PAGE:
Para no. 45 reads "The Union of India had unequivocally stated that after the completion of the 'Corporate Insolvency Resolution Process', there cannot be any threat of criminal proceedings against the 'Corporate Debtor', or attachment or confiscation of its assets by any investigating agency, after approval of the 'Resolution Plan'. In any event, by virtue of Section 238 of the 'I&B Code', the 'I&B Code' has an overriding effect over anything inconsistent therewith in any other law. Accordingly, it is clear that subsequent promulgation of the Ordinance is merely a clarification in this respect. Therefore, it is ex facie evident that the Ordinance being clarificatory in nature, must be made applicable retrospectively4."

While addressing the second issue raised by the Enforcement Directorate w.r.t availing of benefits of Section 32 A, a self-declaration to be made by the Successful Bidder of Corporate Insolvency Resolution Process, the appellate body had taken a broad view that in its judgement, it opined that there is no mandate stated in Section 32A to be declared or made by the Successful bidder of Corporate Resolution process which is to be only decided by the Competent Authority if such issue and allegation is being levelled. In this aspect, the applicable para is:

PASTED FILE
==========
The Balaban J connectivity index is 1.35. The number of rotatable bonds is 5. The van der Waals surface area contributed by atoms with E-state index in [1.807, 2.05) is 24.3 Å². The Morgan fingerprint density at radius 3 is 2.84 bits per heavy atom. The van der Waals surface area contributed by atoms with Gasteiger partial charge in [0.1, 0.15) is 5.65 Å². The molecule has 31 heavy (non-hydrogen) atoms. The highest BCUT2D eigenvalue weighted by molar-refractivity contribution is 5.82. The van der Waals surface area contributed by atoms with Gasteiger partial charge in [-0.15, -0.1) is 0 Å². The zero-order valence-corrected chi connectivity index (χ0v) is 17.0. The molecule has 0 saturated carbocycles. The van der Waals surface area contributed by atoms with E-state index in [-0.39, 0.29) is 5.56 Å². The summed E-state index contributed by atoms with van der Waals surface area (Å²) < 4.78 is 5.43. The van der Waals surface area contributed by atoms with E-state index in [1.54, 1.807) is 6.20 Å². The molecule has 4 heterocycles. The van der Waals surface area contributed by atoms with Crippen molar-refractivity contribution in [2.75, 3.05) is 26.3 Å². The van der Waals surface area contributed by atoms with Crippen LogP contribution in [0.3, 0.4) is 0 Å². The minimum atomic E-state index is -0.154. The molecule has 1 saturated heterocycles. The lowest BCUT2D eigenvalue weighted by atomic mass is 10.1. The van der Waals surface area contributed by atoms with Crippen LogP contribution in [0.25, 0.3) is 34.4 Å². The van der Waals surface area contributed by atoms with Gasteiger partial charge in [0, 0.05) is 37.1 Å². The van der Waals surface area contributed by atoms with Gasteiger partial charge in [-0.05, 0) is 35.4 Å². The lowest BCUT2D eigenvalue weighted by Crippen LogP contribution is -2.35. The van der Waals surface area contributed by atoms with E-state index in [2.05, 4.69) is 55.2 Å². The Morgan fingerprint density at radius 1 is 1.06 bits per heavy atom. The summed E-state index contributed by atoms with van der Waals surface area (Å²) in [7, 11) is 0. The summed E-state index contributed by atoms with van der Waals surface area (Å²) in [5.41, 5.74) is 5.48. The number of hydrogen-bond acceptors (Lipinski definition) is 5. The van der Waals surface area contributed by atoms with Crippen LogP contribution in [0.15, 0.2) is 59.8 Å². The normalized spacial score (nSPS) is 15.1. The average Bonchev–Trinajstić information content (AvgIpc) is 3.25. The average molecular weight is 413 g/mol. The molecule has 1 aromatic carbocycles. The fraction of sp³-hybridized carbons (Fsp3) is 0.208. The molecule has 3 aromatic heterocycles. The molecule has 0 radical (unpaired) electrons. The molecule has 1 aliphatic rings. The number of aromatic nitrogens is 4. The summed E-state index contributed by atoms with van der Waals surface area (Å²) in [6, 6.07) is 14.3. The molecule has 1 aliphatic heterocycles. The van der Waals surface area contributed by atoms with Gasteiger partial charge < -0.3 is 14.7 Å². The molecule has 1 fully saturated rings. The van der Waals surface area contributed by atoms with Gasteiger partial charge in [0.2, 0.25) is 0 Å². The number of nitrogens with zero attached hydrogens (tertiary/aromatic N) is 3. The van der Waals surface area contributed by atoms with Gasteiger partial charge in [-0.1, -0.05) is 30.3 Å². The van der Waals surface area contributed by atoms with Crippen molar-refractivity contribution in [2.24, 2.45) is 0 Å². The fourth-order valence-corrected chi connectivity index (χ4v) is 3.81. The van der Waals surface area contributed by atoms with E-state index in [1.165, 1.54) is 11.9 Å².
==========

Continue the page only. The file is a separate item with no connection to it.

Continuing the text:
Para no. 20 of the judgement reads "Aforesaid stand taken by the Directorate of Enforcement cannot be accepted, in absence of any mandate under Section 32A that the 'Successful Resolution Applicant' after approval of the plan is required to give any such declaration as to whether the benefit of Section 32A will be applicable to them or not. Only the competent authority can decide such issue if any such allegation is levelled."5